# Manipulating elements of a matrix, to loop or not ?

I have a grid of values generated from a MATLAB evaluation. Most of these elements are 0, some 0.5 and the remainder 1. I'd like to write a mathematica script which reads in the CSV and then, in every position where there is a 1, I'd like it to create a Graphics3D red sphere of radius 1, and in every position where there is an 0.5, a green sphere of radius 1. However, I'm not sure whether the best approach is to use loops or something more natural in Mathematica. To illustrate, here's a sample 5 x 5 matrix;

M = {{0, 0, 0, 0, 0.5}, {1, 0, 0, 0, .5}, {0, 0, 0, 0, 0.5}, {1, 0,
1, 0, 0}, {0, 0, 0, 0, 1}};


I can get all the ones and halfs from the grid as follows;

Ones = Position[M, 1];
Halfs = Position[M, 0.5];
OneLength = Length[Ones];
HalfLength = Length[Halfs];
Xpos = Part[Part[Ones, 1], 1];
Ypos = Part[Part[Ones, 1], 2];


Where I get the lengths in case I need to run a loop - which I'm trying to avoid. Similarly the Xpos and Ypos give a co-ordinate I could loop but I'm sure there's an easier way. In essence, I want to end up with a picture like this for the sample data above; In the example above, I generated it manually using

j1 = Graphics3D[{Opacity[0.5], Green, Sphere[{5, 6 - 1, 0}]}];
j2 = Graphics3D[{Opacity[0.5], Green, Sphere[{5, 6 - 2, 0}]}];
j3 = Graphics3D[{Opacity[0.5], Green, Sphere[{5, 6 - 3, 0}]}];
j4 = Graphics3D[{Opacity[0.5], Green, Sphere[{4, 6 - 5, 0}]}];
g1 = Graphics3D[{Opacity[0.5], Red, Sphere[{1, 6 - 2, 0}]}];
g2 = Graphics3D[{Opacity[0.5], Red, Sphere[{1, 6 - 4, 0}]}];
g3 = Graphics3D[{Opacity[0.5], Red, Sphere[{3, 6 - 4, 0}]}];
g4 = Graphics3D[{Opacity[0.5], Red, Sphere[{5, 6 - 5, 0}]}];
Show[j1, j2, j3, j4, g1, g2, g3, g4]


Notice that I've subtracted the y element from 6, as Matlab starts its y-count from the top down rather than from the axis, so any matrix I get in from Matlab will need something like this to Y-flip. Is there a clever way to automate this, using table or otherwise which will circumvent loops? If loops are required, what is the most efficient way of creating one? I will eventually be working with 200 x 200 arrays so manual manipulation would be best avoided! Thanks in advance...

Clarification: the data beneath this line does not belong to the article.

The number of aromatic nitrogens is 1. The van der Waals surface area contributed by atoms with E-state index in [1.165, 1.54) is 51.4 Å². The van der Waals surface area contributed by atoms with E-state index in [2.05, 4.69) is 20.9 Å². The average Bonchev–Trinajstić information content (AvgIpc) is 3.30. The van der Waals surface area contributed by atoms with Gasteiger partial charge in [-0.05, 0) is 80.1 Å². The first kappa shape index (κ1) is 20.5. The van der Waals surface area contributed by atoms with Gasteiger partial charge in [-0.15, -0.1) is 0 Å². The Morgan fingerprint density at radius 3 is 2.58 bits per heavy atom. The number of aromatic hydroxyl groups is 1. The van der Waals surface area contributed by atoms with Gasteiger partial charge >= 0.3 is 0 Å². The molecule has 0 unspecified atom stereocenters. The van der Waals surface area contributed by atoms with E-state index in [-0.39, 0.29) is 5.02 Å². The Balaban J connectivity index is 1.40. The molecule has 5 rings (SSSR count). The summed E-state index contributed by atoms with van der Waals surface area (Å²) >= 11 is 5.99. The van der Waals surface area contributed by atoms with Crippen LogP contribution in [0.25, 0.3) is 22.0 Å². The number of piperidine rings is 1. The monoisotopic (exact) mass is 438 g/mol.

• Your manual version has eight spheres, while the matrix only has seven non-null entries. ;) Mar 11, 2015 at 12:26

Using Map, you can avoid looping:

Graphics3D[{Opacity[0.5],
{Red, Sphere /@ (Position[M, 1] /. {x_, y_} :> {x, 6 - y, 0})},
{Green, Sphere /@ (Position[M, .5] /. {x_, y_} :> {x, 6 - y, 0})}}]


or a little shorter (but more nerdy):

Graphics3D[{Opacity[0.5],
{#1,Sphere/@#2}&@@{#[],Position[M,#[]]/.{x_,y_}:>{x,6-y,0}}&/@{{1,Red},{0.5,Green}}}]


With some more options, you get your desired 3D-view:

Graphics3D[{Opacity[0.5],
{#1,Sphere/@#2}&@@{#[],Position[M,#[]]/.{x_,y_}:>{x,6-y,0}}&/@{{1,Red},{0.5,Green}}},
ViewPoint->Above,ViewVertical->{0,0,1},Boxed->False,AxesOrigin->{0,0,0},
Axes->{True,True,False},AxesLabel->{"x","y","z"}] • Brilliant - cheers!
– DRG
Mar 11, 2015 at 18:42
• @DRG: Glad to hear to have been of some help! Mar 11, 2015 at 20:40

The MapIndexed function works very nicely for this, as it provides both the value of the array element, and a list representing its position. I wasn't golfing here, so I used pattern matching on function arguments for the rest:

draw[0, _] = {};
draw[v : Except, {x_, y_}] :=
{v /. {0.5 -> Green, 1 -> Red},
Sphere[{x, 6 - y, 0}]};

Graphics3D[{
Opacity[0.5],
MapIndexed[draw, M, {2}]}]

• +1. MapIndexed seems the most appropriate tool. I might use Condition with numeric tests, esp. since the data is coming from outside Mathematica. E.g. draw[zero_, _] /; zero == 0 :=... and v /. {v0_ /; v == 0.5 -> Green, v0_ /; v == 1 -> Red}. (For instance 1 matches only the Integer and not the Real number 1, and the numbers might be off by machine epsilon or so. Using Equal allows for such differences.) Mar 11, 2015 at 13:29
• Great answer, will use this technique for something else I have in mind! Thanks
– DRG
Mar 11, 2015 at 18:42